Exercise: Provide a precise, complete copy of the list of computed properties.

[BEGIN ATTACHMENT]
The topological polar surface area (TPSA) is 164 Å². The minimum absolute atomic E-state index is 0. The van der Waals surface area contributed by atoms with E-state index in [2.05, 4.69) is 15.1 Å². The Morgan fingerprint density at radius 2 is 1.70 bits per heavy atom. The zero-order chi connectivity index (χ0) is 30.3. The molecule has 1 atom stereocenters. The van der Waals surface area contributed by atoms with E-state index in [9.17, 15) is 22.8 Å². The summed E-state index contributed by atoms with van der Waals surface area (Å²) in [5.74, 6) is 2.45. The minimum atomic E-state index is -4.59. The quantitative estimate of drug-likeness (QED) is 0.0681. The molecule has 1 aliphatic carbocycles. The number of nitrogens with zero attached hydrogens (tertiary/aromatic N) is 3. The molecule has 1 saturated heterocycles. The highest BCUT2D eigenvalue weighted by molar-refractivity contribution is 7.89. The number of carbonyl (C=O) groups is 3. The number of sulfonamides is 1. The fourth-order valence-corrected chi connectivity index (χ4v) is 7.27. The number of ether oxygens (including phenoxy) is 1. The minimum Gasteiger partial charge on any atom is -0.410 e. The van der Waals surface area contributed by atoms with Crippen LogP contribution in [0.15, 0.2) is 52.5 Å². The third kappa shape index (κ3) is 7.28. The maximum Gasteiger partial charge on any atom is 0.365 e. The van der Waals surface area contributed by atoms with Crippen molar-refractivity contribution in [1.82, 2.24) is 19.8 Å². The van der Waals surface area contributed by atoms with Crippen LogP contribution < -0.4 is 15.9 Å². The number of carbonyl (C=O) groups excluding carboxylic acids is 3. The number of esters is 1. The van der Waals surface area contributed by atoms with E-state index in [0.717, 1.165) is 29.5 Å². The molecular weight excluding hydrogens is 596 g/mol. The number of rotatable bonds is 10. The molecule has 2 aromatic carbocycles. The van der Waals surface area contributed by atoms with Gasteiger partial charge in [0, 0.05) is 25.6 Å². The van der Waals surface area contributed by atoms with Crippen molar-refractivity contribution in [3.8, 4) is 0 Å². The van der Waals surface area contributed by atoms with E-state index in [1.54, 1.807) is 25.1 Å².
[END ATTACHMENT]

The topological polar surface area (TPSA) is 164 Å². The minimum absolute atomic E-state index is 0. The van der Waals surface area contributed by atoms with E-state index in [2.05, 4.69) is 15.1 Å². The Morgan fingerprint density at radius 2 is 1.70 bits per heavy atom. The zero-order chi connectivity index (χ0) is 30.3. The molecule has 1 atom stereocenters. The van der Waals surface area contributed by atoms with E-state index in [9.17, 15) is 22.8 Å². The summed E-state index contributed by atoms with van der Waals surface area (Å²) in [5.74, 6) is 2.45. The minimum atomic E-state index is -4.59. The quantitative estimate of drug-likeness (QED) is 0.0681. The molecule has 1 aliphatic carbocycles. The number of nitrogens with zero attached hydrogens (tertiary/aromatic N) is 3. The molecule has 1 saturated heterocycles. The highest BCUT2D eigenvalue weighted by molar-refractivity contribution is 7.89. The number of carbonyl (C=O) groups is 3. The number of sulfonamides is 1. The fourth-order valence-corrected chi connectivity index (χ4v) is 7.27. The number of ether oxygens (including phenoxy) is 1. The minimum Gasteiger partial charge on any atom is -0.410 e. The van der Waals surface area contributed by atoms with Crippen LogP contribution in [0.15, 0.2) is 52.5 Å². The third kappa shape index (κ3) is 7.28. The maximum Gasteiger partial charge on any atom is 0.365 e. The van der Waals surface area contributed by atoms with Crippen molar-refractivity contribution in [1.82, 2.24) is 19.8 Å². The van der Waals surface area contributed by atoms with Crippen LogP contribution < -0.4 is 15.9 Å². The number of carbonyl (C=O) groups excluding carboxylic acids is 3. The number of esters is 1. The van der Waals surface area contributed by atoms with E-state index in [0.717, 1.165) is 29.5 Å². The molecular weight excluding hydrogens is 596 g/mol. The number of rotatable bonds is 10. The molecule has 2 aromatic carbocycles. The van der Waals surface area contributed by atoms with Gasteiger partial charge in [0, 0.05) is 25.6 Å². The van der Waals surface area contributed by atoms with Crippen molar-refractivity contribution in [3.8, 4) is 0 Å². The van der Waals surface area contributed by atoms with E-state index in [1.54, 1.807) is 25.1 Å².